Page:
Heading to a client meeting across the city, I tune into Spotify’s Daily Mix, which masterfully mixes a custom blend of my personal favourite rock classics and new country to pass the time during my commute. Before the meeting, I have time to pull into Starbucks for my morning Grande Americano, and I decide to add a blueberry bar to my order … why not, Starbucks Rewards knows I have a sweet tooth and is giving me bonus stars today!
At the end of the day, I put my feet up and log into my Netflix account to catch up on latest episode of House of Cards, while perusing a few new TV shows I might want to start streaming. The suggestions are tailored to my viewing habits, not my daughter’s recent reality TV binge-watching session.
These are just some of the ways companies have taken the personalization model pioneered by Amazon, whose ecommerce site excels at greeting customers by name and making personalized recommendations based on shopping history to deliver a more personal retail experience. Customized playlists, knowing my ordering habits and suggesting “you might like” options make us feel like these companies really understand us.
Making a one-to one connection
In its most basic form, personalizing lets companies engage one-on-one with customers, rather than the traditional marketing approach that delivers canned offers to everyone regardless of their interests.
We’ve talked before about the changing dynamic between sellers and their customers. Personalization lets companies engage with their customers in a dramatically different way by targeting segments of their customer base with different content, offers or suggestions based on recent behaviour across popular digital channels.
Gartner says by 2020, personalization engines that recognize customer intent will increase profits for digital businesses by 15%.
Personalization isn’t just for B2C businesses. B2B companies can also benefit from delivering more personalized content. As examples, a construction company owner who logs into his manufacturer’s equipment portal could get instant access to repair manuals for the excavators he owns without wading through an entire library of irrelevant manuals, and when placing an order for fuel filters know he’s choosing the right ones for his excavator’s year, make and model. Or, an office supply company automatically sends out reminders when a customer’s toner order could be due, based on their unique and historical purchase patterns, so they never run out.
It’s all about the data
You can’t discuss personalizing without talking about business intelligence and data analytics, which inevitably leads to conversations about how artificial intelligence (AI) and machine learning help to deliver the insights businesses need.
At the heart of personalization is some very complex AI and machine learning tools that are driving complex algorithms to analyze each data point and help companies understand customer and prospective customers’ interests. What did they want to find on your website? How long did they spend on specific pages? Where did they go next?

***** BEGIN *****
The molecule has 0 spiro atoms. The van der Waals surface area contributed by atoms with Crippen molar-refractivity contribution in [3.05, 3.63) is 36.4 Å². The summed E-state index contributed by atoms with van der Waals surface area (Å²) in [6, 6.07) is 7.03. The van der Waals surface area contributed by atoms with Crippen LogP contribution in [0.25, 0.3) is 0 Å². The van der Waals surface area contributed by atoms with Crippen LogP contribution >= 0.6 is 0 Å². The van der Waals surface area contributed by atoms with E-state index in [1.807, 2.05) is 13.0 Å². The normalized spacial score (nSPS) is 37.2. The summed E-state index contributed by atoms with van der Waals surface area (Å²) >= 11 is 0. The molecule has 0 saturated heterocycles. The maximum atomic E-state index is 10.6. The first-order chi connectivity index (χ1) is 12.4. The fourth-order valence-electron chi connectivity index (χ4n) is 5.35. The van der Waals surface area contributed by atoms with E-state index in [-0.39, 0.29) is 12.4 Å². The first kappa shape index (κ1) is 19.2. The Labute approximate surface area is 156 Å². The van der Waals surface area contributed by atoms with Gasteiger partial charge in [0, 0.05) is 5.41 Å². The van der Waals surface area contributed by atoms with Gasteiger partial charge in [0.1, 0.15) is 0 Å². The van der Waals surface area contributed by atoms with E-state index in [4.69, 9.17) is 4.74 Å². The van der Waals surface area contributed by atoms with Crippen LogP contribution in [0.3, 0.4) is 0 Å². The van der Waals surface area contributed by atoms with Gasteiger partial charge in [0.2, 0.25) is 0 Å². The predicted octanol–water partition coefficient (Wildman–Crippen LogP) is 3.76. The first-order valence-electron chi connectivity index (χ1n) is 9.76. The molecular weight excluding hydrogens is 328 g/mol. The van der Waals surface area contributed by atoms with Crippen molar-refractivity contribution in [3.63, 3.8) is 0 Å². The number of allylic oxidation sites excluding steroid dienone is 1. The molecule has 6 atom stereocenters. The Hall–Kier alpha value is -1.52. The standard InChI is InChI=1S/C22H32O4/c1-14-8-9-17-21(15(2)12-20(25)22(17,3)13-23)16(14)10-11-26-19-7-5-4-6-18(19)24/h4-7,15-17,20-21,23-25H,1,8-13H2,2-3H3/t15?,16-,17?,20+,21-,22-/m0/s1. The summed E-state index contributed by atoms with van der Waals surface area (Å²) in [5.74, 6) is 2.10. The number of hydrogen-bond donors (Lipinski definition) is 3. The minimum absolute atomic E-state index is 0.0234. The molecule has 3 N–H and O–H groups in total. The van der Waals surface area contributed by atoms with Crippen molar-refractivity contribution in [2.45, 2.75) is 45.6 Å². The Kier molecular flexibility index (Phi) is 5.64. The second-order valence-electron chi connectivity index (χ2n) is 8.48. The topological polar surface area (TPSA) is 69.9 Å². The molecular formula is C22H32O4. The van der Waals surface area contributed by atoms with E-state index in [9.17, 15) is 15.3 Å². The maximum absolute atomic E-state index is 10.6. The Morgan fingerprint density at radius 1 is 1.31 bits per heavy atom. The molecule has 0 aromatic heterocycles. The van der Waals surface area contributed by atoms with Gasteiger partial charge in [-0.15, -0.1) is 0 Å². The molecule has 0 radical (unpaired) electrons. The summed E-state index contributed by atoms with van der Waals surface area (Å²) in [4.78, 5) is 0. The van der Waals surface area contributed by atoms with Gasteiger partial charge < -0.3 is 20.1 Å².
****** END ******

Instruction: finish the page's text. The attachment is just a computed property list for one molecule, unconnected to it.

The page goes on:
Complex algorithms powered by AI and machine learning help businesses predict future behavior so they can then suggest content that matches customer preferences. As you track interactions over time, the intelligence you gain helps you deliver more tailored offers, content or suggestions that give customers the sense you really understand them.
For businesses looking to personalize an experience for their customers, data is critical so you need to start tracking every interaction to identify the right time to engage, with the right opportunity.
Irrelevant content spells disaster
Despite having access to reams of customer data, Monetate says 95% of data inside organizations is untapped, and companies admit it’s a struggle to mine the data they have collected to deliver relevant content.
Customers want you to understand their preferences and will tell you what they want to know … if you know how to listen to what they are telling you. If you don’t, you risk sending them to the competition.
A consumer survey by Janrain found 74% of people are frustrated by websites whose content has nothing to do with their interests and more than half will leave sites when offers are completely irrelevant to them.
Improve customer engagement
Personalizing your customer’s experience might seem like a challenge: You need to capture, mine and deliver customized content in a timely manner, but the effort is worth it.
Hubspot reports that companies who provide personalized web experiences see a 19% lift in sales, and that 40% of consumers buy more from retailers who personalize the shopping experience across all channels.
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